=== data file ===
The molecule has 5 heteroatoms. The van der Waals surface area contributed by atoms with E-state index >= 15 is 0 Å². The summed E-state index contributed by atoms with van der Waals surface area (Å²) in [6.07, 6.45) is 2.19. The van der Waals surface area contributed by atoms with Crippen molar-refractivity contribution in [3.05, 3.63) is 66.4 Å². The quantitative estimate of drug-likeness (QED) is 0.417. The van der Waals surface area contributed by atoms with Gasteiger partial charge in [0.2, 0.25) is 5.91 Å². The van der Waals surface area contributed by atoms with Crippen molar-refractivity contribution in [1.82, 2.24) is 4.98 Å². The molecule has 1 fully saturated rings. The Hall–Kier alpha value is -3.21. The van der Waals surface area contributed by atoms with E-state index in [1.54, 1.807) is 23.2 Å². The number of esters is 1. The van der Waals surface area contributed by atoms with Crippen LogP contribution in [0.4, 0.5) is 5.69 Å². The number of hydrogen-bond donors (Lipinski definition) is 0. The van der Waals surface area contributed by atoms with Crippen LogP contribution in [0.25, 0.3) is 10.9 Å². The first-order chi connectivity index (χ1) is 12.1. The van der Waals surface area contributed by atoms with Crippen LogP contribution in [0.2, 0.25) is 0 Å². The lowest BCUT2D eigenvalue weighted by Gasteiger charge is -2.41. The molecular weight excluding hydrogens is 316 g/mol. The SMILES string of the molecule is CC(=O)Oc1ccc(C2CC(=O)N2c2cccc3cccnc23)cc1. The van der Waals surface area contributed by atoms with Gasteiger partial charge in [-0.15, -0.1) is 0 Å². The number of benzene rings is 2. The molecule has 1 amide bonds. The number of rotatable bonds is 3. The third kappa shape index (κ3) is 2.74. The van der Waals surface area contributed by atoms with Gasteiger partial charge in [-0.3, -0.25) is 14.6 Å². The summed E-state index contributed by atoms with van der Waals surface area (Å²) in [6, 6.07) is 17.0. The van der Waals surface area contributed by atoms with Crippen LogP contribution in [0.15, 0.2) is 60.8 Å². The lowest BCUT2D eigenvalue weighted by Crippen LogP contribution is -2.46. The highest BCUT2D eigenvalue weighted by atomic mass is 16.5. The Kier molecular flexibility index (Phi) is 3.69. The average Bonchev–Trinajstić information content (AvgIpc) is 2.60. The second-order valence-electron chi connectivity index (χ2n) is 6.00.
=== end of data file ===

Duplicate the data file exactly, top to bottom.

The molecule has 5 heteroatoms. The van der Waals surface area contributed by atoms with E-state index >= 15 is 0 Å². The summed E-state index contributed by atoms with van der Waals surface area (Å²) in [6.07, 6.45) is 2.19. The van der Waals surface area contributed by atoms with Crippen molar-refractivity contribution in [3.05, 3.63) is 66.4 Å². The quantitative estimate of drug-likeness (QED) is 0.417. The van der Waals surface area contributed by atoms with Gasteiger partial charge in [0.2, 0.25) is 5.91 Å². The van der Waals surface area contributed by atoms with Crippen molar-refractivity contribution in [1.82, 2.24) is 4.98 Å². The molecule has 1 fully saturated rings. The Hall–Kier alpha value is -3.21. The van der Waals surface area contributed by atoms with E-state index in [1.54, 1.807) is 23.2 Å². The number of esters is 1. The van der Waals surface area contributed by atoms with Crippen LogP contribution in [0.4, 0.5) is 5.69 Å². The number of hydrogen-bond donors (Lipinski definition) is 0. The van der Waals surface area contributed by atoms with Crippen LogP contribution in [0.25, 0.3) is 10.9 Å². The first-order chi connectivity index (χ1) is 12.1. The van der Waals surface area contributed by atoms with Crippen LogP contribution in [0.2, 0.25) is 0 Å². The lowest BCUT2D eigenvalue weighted by Gasteiger charge is -2.41. The molecular weight excluding hydrogens is 316 g/mol. The SMILES string of the molecule is CC(=O)Oc1ccc(C2CC(=O)N2c2cccc3cccnc23)cc1. The van der Waals surface area contributed by atoms with Gasteiger partial charge in [-0.15, -0.1) is 0 Å². The number of benzene rings is 2. The molecule has 1 amide bonds. The number of rotatable bonds is 3. The third kappa shape index (κ3) is 2.74. The van der Waals surface area contributed by atoms with Gasteiger partial charge in [-0.3, -0.25) is 14.6 Å². The summed E-state index contributed by atoms with van der Waals surface area (Å²) in [6, 6.07) is 17.0. The van der Waals surface area contributed by atoms with Crippen LogP contribution in [0.15, 0.2) is 60.8 Å². The lowest BCUT2D eigenvalue weighted by Crippen LogP contribution is -2.46. The highest BCUT2D eigenvalue weighted by atomic mass is 16.5. The Kier molecular flexibility index (Phi) is 3.69. The average Bonchev–Trinajstić information content (AvgIpc) is 2.60. The second-order valence-electron chi connectivity index (χ2n) is 6.00.